By now, you’ve noticed the ginormous bags of candy, scary décor, and an assortment of colorful costumes littering your favorite retail haunts—Halloween fast approaches.

Besides dressing in morally questionable attire and eating enough candy to incur a verbal beat down from Wilfred Brimley, the festive fall holiday offers us the chance to remember and honor the dead.

But what if we could do more than remember the dead? What if some of us can actually talk to the dead?

Mediums claim they are able to directly communicate with the dead. Yes, mediums claim they can reach out to your deceased Aunt Marge to ask for the decadent apple pie recipe she took with her to the grave. Who doesn’t love a good pie, right? Can mediums actually talk to the dead, or is there something else going on here? I suspect the latter is the case.

In the senior psychology seminar I teach (The Psychology of Weird Beliefs), I teach my students how to talk to the dead.

To begin this process, you need a motivated audience of one or more people. People who believe the medium can actually talk to the dead are more likely to fall prey to the confirmation bias and subjective validation.

In other words, the audience is more likely to remember the times the medium provides seemingly accurate information and will likely ignore, downplay, or distort the times the medium fails to do so. Thereby, validating their initial personally held belief: the medium can talk to the dead. Thus, you need an audience who desperately wants to contact a deceased loved one and believes that you are capable of delivering the goods.

When I demonstrate this trick in class, I begin with some theatrics. Dimming the lights, I close my eyes and begin to breathe slowly. I offer an invitation to those behind the veil of death to reveal his or her self to me. Without exception, the person I “summon” is an elderly person. Why? Because the elderly have a nasty habit of dying.

I am playing the odds here that it is more likely a student has lost an older relative rather than a younger loved one. Almost without exception, I select an elderly man as my chat partner, since males have a shorter average life expectancy than do females. Again, a game of odds.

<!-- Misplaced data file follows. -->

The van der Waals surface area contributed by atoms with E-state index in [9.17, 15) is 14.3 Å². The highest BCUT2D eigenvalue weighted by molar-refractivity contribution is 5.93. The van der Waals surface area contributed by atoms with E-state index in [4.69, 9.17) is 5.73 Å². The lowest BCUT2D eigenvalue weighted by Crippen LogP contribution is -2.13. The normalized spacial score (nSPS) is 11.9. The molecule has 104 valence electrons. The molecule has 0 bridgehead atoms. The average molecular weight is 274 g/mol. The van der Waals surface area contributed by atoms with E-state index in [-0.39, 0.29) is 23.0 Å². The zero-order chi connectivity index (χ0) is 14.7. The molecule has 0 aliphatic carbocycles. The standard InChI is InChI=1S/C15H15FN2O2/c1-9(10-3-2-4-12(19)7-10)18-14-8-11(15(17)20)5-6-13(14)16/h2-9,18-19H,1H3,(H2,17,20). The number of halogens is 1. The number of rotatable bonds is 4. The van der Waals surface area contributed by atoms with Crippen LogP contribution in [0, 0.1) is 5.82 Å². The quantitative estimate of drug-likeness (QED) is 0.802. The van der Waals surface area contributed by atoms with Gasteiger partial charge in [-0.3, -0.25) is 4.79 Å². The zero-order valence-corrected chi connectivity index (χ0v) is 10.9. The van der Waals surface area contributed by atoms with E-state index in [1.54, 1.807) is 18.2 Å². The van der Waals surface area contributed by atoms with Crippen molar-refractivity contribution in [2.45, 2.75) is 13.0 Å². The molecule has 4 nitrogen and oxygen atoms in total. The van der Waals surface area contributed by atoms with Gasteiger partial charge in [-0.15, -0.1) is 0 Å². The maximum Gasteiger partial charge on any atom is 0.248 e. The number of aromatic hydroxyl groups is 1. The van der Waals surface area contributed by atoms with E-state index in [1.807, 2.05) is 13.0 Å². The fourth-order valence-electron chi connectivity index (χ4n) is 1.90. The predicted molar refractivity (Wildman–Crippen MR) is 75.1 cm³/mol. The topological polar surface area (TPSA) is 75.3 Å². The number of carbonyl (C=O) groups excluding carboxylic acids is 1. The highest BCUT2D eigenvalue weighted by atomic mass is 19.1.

I inform the class an elderly man now stands at the back of the classroom, and only I can see him.

At this point, I seek out non-verbal cues indicating I’ve said something personally relevant to them (e.g., widening eyes or leaning slightly forward). If I get nothing, I might quickly indicate an elderly woman has also entered the room. If I get the non-verbal confirmation I seek, I will ignore the elderly man from that point forward. Usually, however, an elderly man serves as the ghostly visitor.

Next, I ask the deceased about their cause of death.

I inform the class the deceased is pointing to his chest—indicating he may have died from a heart attack (pausing briefly again to look for those telling non-verbal cues). If I get no response from a heart attack, I may move to cancer, and if there’s no response to that, I move onto the next cause of death quickly.

Get the picture? According to the Centers for Disease Control and Prevention, heart disease and cancer are ranked one and two on the list of causes of death in men. Again, I am playing the odds.

Notice how I never start with being crushed by a piano falling from a ten story building, or being consumed by a Sharknado as the cause of death. By this point, I have identified at least one or two students, by reading their non-verbals, who most likely lost a grandfather to heart disease or cancer.

Now that I have a dead person and their cause of death, I set out to get the ghostly guest’s name.